Fed up with spam? Well, you'll be glad to hear that a lawsuit has been filed by a contingent of heavy hitters against Internet spammers. As our own Alyce Lomax explains, the suit was filed under the CAN-SPAM Act, passed in January.
If you're targeted by the suit and considering paying up with funny money, here are a few tips. The Bureau of Engraving and Printing doesn't print anything bigger than a $100 bill, and a handful of old $10,000 bills are the biggest known to be in circulation. In other words, keep that $1 million bill holstered. There are only a few known to be in existence, and apparently, one of them was used last week at a Wal-Mart in Covington, Ga.
In today's Motley Fool Take:
- Krispy Kreme Still Cooking
- Shameless Plug: Broker Center
- Procter & Gamble Pleases
- Quote of Note
- The Anti-Spam Squad
- Discussion Board of the Day: Disney
- More on Fool.com Today
By Seth Jayson
I remember my first Krispy Kreme
That little trip down memory lane has a point: It illustrates the grip that Krispy Kreme has on our collective unconscious. A brand that lives inside our memories, like that first furtive teenage smooch, is a brand that can claim some serious goodwill. How many of you remember your first Dunkin' Donut -- owned by Allied Domecq
Today's fourth-quarter and year-end numbers show a company that continues to roll its brand into a food-service juggernaut. Fourth-quarter earnings per share jumped 37% (before an arbitration award) to $0.26 a stub. Revenues for the quarter climbed 36% to $185 million, with systemwide comps up 9%. Things were just as sweet for the full year. Revenues were up 35%, comps up 10%, and earning rose 38% to $0.91 per share (again, before the special credit).
This morning, Wall Street's response was to dump 5% off the stock, with the old excuse, "Good news already priced in, so lack of blowout means sell." Sure, Krispy Kreme's not cheap, but despite a few short drops, Starbucks
Many Fools are sold on this company. Rick Munarriz has a penchant for Krispy Kreme's stock as well as its products, and the firm is one of David Gardner's Motley Fool Stock Advisor recommendations. Given Krispy Kreme's strong record of growth, its international opportunities, and the stock's recent haircut, I'm thinking of joining the fan club myself.
Hasher and Fool contributor Seth Jayson is pretty sure he'll have to do a down-down for calling the Elvis Death Hash a "run." He humbly accepts the punishment, and owns no stake in any companies mentioned above.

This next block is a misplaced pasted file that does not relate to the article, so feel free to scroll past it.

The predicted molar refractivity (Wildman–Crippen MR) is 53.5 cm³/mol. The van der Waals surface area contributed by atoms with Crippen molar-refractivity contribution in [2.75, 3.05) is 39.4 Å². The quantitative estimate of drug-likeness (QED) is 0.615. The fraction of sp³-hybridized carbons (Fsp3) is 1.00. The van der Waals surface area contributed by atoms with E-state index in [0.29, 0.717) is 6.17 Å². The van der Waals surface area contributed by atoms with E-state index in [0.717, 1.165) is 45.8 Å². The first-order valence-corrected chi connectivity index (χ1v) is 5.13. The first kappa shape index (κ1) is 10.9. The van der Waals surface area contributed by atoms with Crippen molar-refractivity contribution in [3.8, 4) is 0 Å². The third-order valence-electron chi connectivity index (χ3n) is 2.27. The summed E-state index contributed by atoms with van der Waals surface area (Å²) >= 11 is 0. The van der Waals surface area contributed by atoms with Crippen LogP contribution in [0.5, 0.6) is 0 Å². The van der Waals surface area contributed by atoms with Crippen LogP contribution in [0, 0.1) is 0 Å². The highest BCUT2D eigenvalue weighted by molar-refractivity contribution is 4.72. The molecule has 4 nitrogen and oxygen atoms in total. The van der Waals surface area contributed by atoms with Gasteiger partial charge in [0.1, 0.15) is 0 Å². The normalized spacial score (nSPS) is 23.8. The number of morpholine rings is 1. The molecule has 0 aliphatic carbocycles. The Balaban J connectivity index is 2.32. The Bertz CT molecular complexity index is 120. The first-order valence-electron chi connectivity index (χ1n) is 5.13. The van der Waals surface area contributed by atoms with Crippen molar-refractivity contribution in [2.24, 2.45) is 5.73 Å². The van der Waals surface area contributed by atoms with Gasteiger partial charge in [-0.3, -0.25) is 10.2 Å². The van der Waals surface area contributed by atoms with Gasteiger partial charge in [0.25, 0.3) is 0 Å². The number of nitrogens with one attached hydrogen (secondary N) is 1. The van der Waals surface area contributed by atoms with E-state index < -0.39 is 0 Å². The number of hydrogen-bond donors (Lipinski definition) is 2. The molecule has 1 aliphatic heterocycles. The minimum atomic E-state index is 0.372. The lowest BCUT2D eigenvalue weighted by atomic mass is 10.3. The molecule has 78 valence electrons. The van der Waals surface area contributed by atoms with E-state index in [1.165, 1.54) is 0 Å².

So you want to hop into the stock market, eh? There is no place over the past 100 years where your long-term savings would have fared better than the stock market -- not in bonds, not in real estate, not in gold, and certainly not in Beanie Babies. Now, you're going to need a broker. Our Broker Center makes it super-easy to pick the right one for you, so check it out!
By Dave Marino-Nachison
Shares of consumer products manufacturer Procter & Gamble
We can deal with the stock split quickly and easily. While some investors may purchase the company's shares as a result, we hope they don't. Stock splitting isn't an event of any long-term meaning, but it's a common move for companies that are seeing their businesses perform well.
More interesting to investors are the reasons behind Procter & Gamble's increased earnings expectations. Sales growth is seen at an impressive 20%, with a good portion attributed to organic and domestic growth. Foreign exchange rate impacts are seen kicking in 3% to 4%, while acquisitions -- mostly the purchase of a controlling stake in German hair-care giant Wella -- are responsible for 7% to 9% of the top-line growth number.
The dividend increase, meanwhile, is a natural byproduct of a company that continues to grow sales and profits -- as well as churn out massive and growing free cash flow well in excess of its capital requirements. It's difficult to ask much more of a big company, which continues to explore new products, product lines, acquisitions, markets, and ways to control costs. For example, SG&A as a percentage of sales, at 30% in 2003, was down significantly from 2002 levels.